AL-MUKALLA, Yemen: A second commercial flight carrying dozens of passengers landed at the Houthi-held Sanaa airport on Wednesday as international mediators and world powers continue to pressure Yemen’s warring parties to extend the two-month truce.

The plane took off from Amman in the morning and landed at Sanaa airport at 2 p.m., further boosting hopes of the resumption of flights to other destinations, and the strengthening of the ceasefire.

Hans Grundberg, the UN’s Yemen envoy who had helped to negotiate the peace pact, announced the departure of the second flight from Jordan’s capital.

“A second commercial flight took off from Amman to Sanaa carrying Yemeni passengers at 10:30 a.m. today, as per the terms of the truce agreement and is scheduled to return back from Sanaa to Amman with Yemeni passengers at 4 p.m.,” Grundberg tweeted.

The first commercial flight since 2016 took off from Sanaa airport on Monday after the Yemeni government allowed passengers with passports issued by the Houthis to leave the country.

The resumption of the flights from Sanaa is one of several terms of the truce that came into effect on April 2. Under the agreement, the Yemeni parties would stop fighting on all fronts, allow fuel ships to enter Hodeidah seaports, and work with the UN to open roads in Taiz and other provinces.

At the same time, the UN envoy said on Wednesday that he resumed his meetings with Yemeni economists, politicians and security figures in Amman to produce ideas for his peace plan.

“The UN envoy for #Yemen resumes today his consultations to identify economic, political & security priorities for the multi-track process. Today he meets with a diverse group of Yemeni public figures, experts & civil society actors,” his office tweeted.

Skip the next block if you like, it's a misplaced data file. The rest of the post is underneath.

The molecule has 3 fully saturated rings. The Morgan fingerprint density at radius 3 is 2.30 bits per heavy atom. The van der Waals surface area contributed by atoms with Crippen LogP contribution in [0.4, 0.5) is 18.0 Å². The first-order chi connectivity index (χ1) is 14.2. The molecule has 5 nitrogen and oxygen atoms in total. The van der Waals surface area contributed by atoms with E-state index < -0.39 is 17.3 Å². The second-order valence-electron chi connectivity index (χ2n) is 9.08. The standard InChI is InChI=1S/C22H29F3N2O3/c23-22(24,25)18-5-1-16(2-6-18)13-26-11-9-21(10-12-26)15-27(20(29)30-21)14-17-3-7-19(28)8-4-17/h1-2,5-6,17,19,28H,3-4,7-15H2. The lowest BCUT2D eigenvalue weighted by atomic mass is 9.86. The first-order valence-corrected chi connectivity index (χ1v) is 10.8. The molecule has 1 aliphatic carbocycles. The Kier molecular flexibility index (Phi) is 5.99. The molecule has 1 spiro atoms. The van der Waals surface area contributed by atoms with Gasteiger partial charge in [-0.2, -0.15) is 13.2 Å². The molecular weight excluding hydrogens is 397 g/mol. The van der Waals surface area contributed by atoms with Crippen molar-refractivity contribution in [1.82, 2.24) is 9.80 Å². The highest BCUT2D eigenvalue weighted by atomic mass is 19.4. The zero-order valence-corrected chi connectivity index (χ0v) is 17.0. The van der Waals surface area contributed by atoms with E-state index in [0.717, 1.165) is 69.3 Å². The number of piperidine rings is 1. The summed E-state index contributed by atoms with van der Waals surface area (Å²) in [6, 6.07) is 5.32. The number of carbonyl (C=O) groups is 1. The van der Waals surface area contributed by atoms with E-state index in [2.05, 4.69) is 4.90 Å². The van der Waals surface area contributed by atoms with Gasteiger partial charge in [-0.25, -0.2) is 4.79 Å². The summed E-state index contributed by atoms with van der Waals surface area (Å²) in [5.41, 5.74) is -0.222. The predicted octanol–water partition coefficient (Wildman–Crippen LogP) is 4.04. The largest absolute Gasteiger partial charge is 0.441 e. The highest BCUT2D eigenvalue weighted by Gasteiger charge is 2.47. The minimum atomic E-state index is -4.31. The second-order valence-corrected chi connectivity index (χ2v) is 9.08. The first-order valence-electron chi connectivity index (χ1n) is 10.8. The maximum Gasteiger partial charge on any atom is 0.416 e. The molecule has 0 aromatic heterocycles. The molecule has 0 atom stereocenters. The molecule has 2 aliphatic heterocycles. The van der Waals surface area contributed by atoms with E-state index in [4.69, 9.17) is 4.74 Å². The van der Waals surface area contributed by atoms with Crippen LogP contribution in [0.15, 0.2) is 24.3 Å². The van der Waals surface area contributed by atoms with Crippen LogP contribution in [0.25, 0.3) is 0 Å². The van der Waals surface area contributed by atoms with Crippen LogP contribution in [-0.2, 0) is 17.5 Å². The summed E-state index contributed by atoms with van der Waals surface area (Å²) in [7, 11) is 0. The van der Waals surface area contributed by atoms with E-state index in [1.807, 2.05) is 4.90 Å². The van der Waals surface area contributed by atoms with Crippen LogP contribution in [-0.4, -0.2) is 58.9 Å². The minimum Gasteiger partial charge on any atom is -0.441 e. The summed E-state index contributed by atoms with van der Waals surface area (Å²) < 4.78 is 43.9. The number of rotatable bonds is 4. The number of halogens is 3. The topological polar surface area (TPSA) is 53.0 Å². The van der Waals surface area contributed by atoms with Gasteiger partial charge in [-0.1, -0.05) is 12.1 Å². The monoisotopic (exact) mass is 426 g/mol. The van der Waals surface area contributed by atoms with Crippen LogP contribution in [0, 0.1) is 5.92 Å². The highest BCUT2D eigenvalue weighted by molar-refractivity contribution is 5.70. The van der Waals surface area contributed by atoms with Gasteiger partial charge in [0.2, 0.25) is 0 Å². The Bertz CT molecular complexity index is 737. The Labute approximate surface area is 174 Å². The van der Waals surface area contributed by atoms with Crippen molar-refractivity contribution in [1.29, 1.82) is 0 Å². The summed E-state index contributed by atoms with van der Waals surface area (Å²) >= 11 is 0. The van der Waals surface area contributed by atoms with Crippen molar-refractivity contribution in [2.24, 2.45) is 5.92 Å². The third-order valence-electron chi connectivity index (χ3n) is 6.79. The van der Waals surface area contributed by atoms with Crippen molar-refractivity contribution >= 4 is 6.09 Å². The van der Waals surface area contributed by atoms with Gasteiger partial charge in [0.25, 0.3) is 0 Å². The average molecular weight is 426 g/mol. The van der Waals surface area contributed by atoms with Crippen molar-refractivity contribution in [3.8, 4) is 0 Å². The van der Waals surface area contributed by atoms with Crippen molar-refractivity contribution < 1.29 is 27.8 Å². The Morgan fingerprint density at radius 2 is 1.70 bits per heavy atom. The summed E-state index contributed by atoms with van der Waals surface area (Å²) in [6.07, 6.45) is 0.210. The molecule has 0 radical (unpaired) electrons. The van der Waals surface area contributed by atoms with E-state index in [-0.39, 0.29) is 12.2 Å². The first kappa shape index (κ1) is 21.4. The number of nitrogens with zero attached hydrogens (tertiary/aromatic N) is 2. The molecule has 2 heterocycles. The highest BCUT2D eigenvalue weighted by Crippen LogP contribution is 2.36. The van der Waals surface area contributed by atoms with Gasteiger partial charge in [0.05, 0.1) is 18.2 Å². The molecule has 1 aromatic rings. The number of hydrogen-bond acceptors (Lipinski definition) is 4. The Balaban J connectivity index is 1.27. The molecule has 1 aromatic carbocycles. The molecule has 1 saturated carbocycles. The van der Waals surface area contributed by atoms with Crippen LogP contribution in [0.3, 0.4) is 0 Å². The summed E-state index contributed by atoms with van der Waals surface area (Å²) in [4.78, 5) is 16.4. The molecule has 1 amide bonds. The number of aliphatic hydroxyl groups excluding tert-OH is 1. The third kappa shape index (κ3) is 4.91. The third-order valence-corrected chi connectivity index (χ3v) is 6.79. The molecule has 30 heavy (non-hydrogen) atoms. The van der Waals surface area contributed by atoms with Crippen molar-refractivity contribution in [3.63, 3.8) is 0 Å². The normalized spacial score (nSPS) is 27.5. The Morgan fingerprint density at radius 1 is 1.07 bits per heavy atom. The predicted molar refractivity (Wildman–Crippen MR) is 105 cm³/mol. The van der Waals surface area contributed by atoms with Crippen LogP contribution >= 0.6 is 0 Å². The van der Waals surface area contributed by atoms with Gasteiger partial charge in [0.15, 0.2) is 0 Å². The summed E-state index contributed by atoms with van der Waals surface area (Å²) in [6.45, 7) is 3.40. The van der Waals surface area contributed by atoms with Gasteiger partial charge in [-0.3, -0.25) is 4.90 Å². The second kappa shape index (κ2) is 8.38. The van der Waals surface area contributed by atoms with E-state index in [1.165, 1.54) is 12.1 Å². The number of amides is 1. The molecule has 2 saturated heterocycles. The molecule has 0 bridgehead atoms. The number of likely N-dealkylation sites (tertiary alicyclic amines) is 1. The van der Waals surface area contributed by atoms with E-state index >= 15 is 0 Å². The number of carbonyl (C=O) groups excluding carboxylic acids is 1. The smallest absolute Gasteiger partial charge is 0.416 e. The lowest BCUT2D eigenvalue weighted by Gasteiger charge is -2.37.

In his remarks to the press after his closed briefing to the UN Security Council on Tuesday, Grundberg said that he discussed extending the pact with various Yemeni parties. “Yemenis can’t afford to go back to the pre-truce state of perpetual military escalation and political stalemate. I continue to engage the parties to overcome outstanding challenges and to ensure the extension of the truce,” he said, adding that the Houthis have not nominated their representatives for a meeting with the Yemeni government that would discuss ending their siege on Taiz.

Tim Lenderking, the US’ envoy to Yemen, also urged the warring factions to uphold and extend the truce, and to jointly work on opening roads in Taiz.

“We hope the resumption of flights to & from Sanaa brings relief to Yemenis. We must ensure the freedom of movement of people & goods, incl opening roads to Taiz. We call on the parties to adhere to & extend the @UN truce,” Lenderking tweeted.

In the besieged Taiz, residents have intensified their campaigns on the ground and on social media to draw attention to their daily suffering.

“This siege has turned the city of Taiz into a large prison and caused a real human tragedy. They opened Sanaa airport and ports and ignored Taiz’s suffering from the siege,” Ahmed Al-Qaidhy, an activist from the area, told Arab News.


Hamas-backed bloc wins West Bank student elections

Hamas-backed bloc wins West Bank student elections
Updated 18 May 2022

Hamas-backed bloc wins West Bank student elections

Hamas-backed bloc wins West Bank student elections
  • The Hamas-backed bloc with 5,060 votes won 28 seats, while the Fatah-supported bloc with 3,379 votes bagged just 18 seats